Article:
What is this device?

i have installed sense at my office, so there are many components which are not in the average home. With that said, my sense has identified its first device and I cannot for the life of me figure out what it actually is! If you have any ideas please let me know.


Sense is currently calling it “Heat 1”, but its currently August in Southern California, we are not running the heat. Possible other options from Sense include: dryer, light, aquarium heat, AC, floor heater, dehumidifier.

This device is on during almost every hour, however it turns on and off very quickly. Sense says its on for only 2 hours a day, but is on during every hour of the day. This makes me think its some sort of computer, which is waking up, running a small task, then going back to sleep. Its energy usage is also only 0.5kwh a day, which is crazy tiny! This makes me think its not AC, lights, or any other major thing like that.

My list of possible ideas: 1) security system (monitoring stuff), 2) some sort of temperature gauge which takes the temp every hour, or 3) some sort of server onsite which is checking the status of things every hour.

Does anybody have any theories?

Thanks a ton.

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Hi @jonboone1. Welcome to the Sense Community.
Can you please post a picture that resembles this screen of that newly discovered device? :slight_smile: .

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I own a tech consulting firm. I doubt it is a server running a task. You usually don’t have servers wake up to run a task.

I like what @MachoDrone is looking for. Interested in seeing pattern for the running of it as well.

You are right, being an office, you have a whole different set of objects to think about that are used differently. In my office, I got white noise generators, vent dampeners for circulating air, TV’s, lots of switches, PCs, gadgets, etc, seeing the usage might be helpful.

Have you discovered many devices?

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Look at the other stats

  • 98x over 2 hrs - On for slightly more than a minute each time on average

  • 0.5kWh over 2 hours - 250W on average when it is on.


I’m curious if there’s a tall leading power spike counted in that average :slight_smile:

Thank you for the replies so far! Below is the screenshot @MachoDrone asked for, looks like the same usage every time, just a bunch of small intervals.

And @jasonemoyer, yes you are right, there are so many more devices at an office rather than a home. I love and hate this all at the same time. Its kinda fun to investigate (I like the challenge), but it would also be nice if it was easier to figure out, lol.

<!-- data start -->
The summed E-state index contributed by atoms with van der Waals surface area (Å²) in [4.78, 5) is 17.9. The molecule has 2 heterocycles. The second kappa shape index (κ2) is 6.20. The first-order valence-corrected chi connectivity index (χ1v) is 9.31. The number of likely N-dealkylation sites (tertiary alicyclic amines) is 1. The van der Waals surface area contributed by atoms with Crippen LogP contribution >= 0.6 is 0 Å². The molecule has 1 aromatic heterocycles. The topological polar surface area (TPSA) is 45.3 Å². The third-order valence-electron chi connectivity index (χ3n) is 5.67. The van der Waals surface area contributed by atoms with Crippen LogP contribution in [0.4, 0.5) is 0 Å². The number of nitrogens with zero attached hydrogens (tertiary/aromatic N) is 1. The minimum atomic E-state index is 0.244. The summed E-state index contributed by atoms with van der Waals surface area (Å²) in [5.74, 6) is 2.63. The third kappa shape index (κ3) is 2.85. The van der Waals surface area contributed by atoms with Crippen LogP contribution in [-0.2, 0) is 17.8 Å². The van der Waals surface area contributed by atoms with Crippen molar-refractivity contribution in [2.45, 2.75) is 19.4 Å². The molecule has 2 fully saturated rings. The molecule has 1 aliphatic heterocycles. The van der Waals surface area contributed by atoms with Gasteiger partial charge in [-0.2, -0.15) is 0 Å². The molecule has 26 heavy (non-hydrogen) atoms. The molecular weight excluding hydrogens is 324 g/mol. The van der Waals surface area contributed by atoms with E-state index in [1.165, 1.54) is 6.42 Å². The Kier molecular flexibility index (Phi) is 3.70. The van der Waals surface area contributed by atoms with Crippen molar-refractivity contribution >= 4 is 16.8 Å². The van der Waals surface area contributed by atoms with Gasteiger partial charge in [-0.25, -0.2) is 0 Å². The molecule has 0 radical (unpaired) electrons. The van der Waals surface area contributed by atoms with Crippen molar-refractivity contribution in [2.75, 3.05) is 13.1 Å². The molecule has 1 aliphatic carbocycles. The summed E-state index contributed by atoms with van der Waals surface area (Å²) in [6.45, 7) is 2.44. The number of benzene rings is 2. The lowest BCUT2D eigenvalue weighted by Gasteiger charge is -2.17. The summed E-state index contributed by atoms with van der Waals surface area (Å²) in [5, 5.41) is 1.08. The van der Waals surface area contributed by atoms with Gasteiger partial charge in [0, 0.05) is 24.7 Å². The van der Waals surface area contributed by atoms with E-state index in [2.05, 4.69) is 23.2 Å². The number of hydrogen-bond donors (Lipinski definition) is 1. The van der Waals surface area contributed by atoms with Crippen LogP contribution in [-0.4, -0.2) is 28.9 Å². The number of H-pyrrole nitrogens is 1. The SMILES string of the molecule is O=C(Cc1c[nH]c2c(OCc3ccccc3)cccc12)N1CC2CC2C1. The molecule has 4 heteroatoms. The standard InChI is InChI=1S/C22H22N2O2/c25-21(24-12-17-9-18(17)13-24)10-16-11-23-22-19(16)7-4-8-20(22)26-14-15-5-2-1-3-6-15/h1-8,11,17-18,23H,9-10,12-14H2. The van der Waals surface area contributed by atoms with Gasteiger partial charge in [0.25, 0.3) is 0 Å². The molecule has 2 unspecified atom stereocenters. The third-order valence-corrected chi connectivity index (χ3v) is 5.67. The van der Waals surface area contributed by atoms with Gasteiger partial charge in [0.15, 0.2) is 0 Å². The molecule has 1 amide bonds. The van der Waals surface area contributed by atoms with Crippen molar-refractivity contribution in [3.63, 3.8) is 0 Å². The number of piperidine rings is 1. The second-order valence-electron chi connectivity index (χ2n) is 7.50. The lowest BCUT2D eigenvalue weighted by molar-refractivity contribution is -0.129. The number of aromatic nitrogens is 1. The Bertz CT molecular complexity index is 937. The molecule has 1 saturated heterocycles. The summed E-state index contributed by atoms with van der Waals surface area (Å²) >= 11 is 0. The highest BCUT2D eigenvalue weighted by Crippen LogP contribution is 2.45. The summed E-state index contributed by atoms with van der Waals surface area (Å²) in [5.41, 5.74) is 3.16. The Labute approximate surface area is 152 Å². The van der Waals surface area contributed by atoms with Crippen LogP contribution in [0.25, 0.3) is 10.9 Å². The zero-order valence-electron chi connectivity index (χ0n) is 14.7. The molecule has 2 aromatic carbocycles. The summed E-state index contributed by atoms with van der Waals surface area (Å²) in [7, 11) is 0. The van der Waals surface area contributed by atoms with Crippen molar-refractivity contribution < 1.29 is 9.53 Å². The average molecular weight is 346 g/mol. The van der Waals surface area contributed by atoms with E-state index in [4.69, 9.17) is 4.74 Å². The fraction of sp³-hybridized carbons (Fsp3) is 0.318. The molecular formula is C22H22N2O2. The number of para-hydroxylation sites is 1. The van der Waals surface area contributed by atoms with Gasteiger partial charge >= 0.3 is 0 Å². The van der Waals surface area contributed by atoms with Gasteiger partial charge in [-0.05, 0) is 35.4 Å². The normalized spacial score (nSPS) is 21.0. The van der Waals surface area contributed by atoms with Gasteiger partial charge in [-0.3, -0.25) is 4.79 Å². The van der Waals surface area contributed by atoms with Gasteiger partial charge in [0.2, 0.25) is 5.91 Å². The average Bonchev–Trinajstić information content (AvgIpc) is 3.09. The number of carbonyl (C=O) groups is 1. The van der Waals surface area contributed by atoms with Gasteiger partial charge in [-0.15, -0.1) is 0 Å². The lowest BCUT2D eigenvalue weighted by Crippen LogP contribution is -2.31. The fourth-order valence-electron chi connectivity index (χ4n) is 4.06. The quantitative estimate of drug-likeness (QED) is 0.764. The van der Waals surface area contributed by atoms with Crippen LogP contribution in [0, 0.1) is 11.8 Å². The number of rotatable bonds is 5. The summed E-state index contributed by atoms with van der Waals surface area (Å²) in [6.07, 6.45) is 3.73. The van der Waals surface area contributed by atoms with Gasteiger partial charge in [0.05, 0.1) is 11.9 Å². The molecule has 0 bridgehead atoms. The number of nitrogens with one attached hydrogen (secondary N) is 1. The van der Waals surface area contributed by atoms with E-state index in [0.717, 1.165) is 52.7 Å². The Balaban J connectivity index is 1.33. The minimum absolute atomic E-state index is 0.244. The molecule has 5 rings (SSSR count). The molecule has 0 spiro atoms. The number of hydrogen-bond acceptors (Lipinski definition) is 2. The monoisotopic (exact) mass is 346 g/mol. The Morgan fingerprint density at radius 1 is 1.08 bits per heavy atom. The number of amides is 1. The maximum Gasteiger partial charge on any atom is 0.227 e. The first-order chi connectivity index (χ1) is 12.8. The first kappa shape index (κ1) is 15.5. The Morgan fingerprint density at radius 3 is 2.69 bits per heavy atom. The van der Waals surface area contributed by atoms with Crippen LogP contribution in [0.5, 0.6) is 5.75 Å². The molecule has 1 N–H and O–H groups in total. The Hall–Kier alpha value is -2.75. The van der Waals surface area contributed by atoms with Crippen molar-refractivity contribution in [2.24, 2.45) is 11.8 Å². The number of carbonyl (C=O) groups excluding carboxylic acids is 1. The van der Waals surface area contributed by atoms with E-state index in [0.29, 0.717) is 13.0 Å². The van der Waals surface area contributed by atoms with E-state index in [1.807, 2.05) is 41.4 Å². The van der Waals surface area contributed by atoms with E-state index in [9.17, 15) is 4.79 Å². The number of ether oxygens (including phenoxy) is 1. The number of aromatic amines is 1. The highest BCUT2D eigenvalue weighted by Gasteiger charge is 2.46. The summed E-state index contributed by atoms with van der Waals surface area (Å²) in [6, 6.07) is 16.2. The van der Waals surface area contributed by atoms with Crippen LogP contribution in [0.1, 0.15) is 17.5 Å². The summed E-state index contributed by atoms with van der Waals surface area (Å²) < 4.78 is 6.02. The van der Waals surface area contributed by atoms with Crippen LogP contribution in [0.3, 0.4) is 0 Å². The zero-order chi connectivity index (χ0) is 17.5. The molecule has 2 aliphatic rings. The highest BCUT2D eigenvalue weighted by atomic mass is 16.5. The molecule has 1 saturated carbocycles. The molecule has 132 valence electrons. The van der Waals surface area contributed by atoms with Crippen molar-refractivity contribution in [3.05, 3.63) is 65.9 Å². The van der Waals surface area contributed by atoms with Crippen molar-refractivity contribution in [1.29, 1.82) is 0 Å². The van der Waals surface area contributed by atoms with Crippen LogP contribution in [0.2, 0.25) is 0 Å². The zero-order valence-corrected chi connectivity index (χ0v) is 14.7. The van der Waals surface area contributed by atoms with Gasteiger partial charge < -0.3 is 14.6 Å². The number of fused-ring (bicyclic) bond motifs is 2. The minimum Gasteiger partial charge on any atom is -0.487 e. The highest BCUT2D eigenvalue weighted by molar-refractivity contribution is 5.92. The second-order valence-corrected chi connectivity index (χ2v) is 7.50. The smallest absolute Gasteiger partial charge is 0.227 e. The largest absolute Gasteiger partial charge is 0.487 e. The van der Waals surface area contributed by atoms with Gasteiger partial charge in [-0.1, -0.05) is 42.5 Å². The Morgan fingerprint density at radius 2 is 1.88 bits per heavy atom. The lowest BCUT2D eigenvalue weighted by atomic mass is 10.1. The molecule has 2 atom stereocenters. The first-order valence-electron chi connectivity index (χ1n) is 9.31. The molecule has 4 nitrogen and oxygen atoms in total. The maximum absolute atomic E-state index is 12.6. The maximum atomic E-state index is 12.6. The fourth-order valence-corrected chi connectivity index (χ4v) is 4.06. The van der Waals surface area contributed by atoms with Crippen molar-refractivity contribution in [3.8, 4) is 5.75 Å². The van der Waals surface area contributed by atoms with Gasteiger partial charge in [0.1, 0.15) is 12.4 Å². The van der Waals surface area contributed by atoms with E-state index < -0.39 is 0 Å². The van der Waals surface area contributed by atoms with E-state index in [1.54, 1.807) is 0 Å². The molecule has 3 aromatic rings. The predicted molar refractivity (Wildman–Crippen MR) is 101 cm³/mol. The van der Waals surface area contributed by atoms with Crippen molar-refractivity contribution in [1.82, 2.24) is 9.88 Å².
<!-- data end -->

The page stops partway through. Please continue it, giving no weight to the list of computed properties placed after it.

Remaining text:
Here’s also a more zoomed in version to see the individual spikes more clearly:

Neat. It’s so frequent, you could quickly figure out turning off whIch breaker would cause an obvious interruption and narrow it down to that circuit.

I’m betting on your aquarium heater if you have 65-100 gal aquarium…

Lol, good bet Kevin :slight_smile: I too was a bit surprised to see aquarium heater as an option, lol.

And yes that is a great idea, I can definitely turn off a breaker and go from there. Now, stupid question, how do I tell what is on the breaker? Besides of course reading the notes from the electrician.

You’ll quickly discover what’s not working in the building. Imma hoping it’s a device that’s plugged into the wall and not a hardwired device. You can carry around this tester or a lamp, plug it in to the wall to see if you have power. Generally, a breaker feeds a region of the building, like one room, but sometimes it’ll feed outlets of other nearby rooms, especially shared walls.

I deleted my last response because after looking closer at my HVAC fan signature, it looks different. Mine has a spike at start up. I guess it is still possible…is there a correlation with any other devices?

@MachoDrone’s device is great and I think every homeowner/renter etc… should have one. You’d be surprised how often they come in handy.

But if you are playing the “find the circuit game” one of my favorite tools is an old alarm clock radio. Set it to a station and turn the volume up loud enough to hear from the breaker panel. That way you can flip breakers off until you hear it turn off. Then move it to another outlet, and head back to the panel and start turning breakers on again. Two circuits detected with only 1 round trip!


So my thoughts are, what if you turned off several breakers, then noticed the Sense power meter went quiet on this unknown device. If you turn on those several breakers again, that’s a chance that device won’t be active… Or it may take a very long time before you see activity from that unknown device again. I’d turn off one breaker, wait awhile, then go back to the breaker box, turn that breaker back on and move on to the next breaker. Repeat.


Thank you everyone for the replies! I like the idea of systematically going through breakers until I find the one connected to a certain outlet. I think I might do that this weekend (can’t during the week since its an office and stuff). I’ll keep everyone updated!

Personally, I MUCH prefer to use a “breaker finder” (there are many manufacturers). These devices have a module you plug into an outlet and a sensor you scan down your breaker panel(s). The sensor beeps when you get to the beaker with the module’s signal on it. So, you can match outlets to breakers without turning anything off. I’ve mapped out many homes this way, and the one thing that’s consistent is that electricians (even in new construction) hook circuits up in very funny ways.

Once I know which breaker controls what outlets (and the attached devices), I can then run experiments with Sense, or other home power monitoring systems.

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